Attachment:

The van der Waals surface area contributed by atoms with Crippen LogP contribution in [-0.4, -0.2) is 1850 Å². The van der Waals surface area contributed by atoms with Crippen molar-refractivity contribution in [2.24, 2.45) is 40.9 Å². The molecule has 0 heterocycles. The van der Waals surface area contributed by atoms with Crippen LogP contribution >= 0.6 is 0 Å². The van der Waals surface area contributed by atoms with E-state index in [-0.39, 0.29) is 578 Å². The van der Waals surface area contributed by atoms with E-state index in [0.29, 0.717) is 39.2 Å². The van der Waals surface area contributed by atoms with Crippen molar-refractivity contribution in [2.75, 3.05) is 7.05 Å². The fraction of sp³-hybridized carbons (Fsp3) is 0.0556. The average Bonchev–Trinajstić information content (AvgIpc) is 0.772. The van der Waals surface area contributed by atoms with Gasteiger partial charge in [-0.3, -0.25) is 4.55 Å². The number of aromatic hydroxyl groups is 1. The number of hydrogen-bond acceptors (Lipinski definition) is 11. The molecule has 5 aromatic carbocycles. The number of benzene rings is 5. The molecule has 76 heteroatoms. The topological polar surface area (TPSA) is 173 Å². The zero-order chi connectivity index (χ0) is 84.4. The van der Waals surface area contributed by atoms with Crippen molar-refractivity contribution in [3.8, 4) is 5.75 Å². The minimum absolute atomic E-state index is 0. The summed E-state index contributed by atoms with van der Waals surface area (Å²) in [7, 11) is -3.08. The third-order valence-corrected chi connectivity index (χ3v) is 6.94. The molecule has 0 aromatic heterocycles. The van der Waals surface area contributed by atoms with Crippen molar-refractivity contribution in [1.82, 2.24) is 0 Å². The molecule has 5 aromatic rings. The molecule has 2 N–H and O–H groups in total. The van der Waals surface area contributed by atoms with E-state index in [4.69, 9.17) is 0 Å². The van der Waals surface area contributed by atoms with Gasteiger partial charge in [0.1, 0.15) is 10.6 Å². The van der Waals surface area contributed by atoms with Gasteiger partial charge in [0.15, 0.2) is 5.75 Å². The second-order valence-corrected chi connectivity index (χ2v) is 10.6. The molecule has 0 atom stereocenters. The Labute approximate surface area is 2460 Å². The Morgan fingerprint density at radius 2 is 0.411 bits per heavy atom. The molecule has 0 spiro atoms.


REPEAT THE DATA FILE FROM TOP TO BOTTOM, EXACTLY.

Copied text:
The van der Waals surface area contributed by atoms with Crippen LogP contribution in [-0.4, -0.2) is 1850 Å². The van der Waals surface area contributed by atoms with Crippen molar-refractivity contribution in [2.24, 2.45) is 40.9 Å². The molecule has 0 heterocycles. The van der Waals surface area contributed by atoms with Crippen LogP contribution >= 0.6 is 0 Å². The van der Waals surface area contributed by atoms with E-state index in [-0.39, 0.29) is 578 Å². The van der Waals surface area contributed by atoms with E-state index in [0.29, 0.717) is 39.2 Å². The van der Waals surface area contributed by atoms with Crippen molar-refractivity contribution in [2.75, 3.05) is 7.05 Å². The fraction of sp³-hybridized carbons (Fsp3) is 0.0556. The average Bonchev–Trinajstić information content (AvgIpc) is 0.772. The van der Waals surface area contributed by atoms with Gasteiger partial charge in [-0.3, -0.25) is 4.55 Å². The number of aromatic hydroxyl groups is 1. The number of hydrogen-bond acceptors (Lipinski definition) is 11. The molecule has 5 aromatic carbocycles. The number of benzene rings is 5. The molecule has 76 heteroatoms. The topological polar surface area (TPSA) is 173 Å². The zero-order chi connectivity index (χ0) is 84.4. The van der Waals surface area contributed by atoms with Crippen molar-refractivity contribution in [3.8, 4) is 5.75 Å². The minimum absolute atomic E-state index is 0. The summed E-state index contributed by atoms with van der Waals surface area (Å²) in [7, 11) is -3.08. The third-order valence-corrected chi connectivity index (χ3v) is 6.94. The molecule has 0 aromatic heterocycles. The van der Waals surface area contributed by atoms with Crippen molar-refractivity contribution in [1.82, 2.24) is 0 Å². The molecule has 5 aromatic rings. The molecule has 2 N–H and O–H groups in total. The van der Waals surface area contributed by atoms with E-state index in [4.69, 9.17) is 0 Å². The van der Waals surface area contributed by atoms with Gasteiger partial charge in [0.1, 0.15) is 10.6 Å². The van der Waals surface area contributed by atoms with Gasteiger partial charge in [0.15, 0.2) is 5.75 Å². The second-order valence-corrected chi connectivity index (χ2v) is 10.6. The molecule has 0 atom stereocenters. The Labute approximate surface area is 2460 Å². The Morgan fingerprint density at radius 2 is 0.411 bits per heavy atom. The molecule has 0 spiro atoms.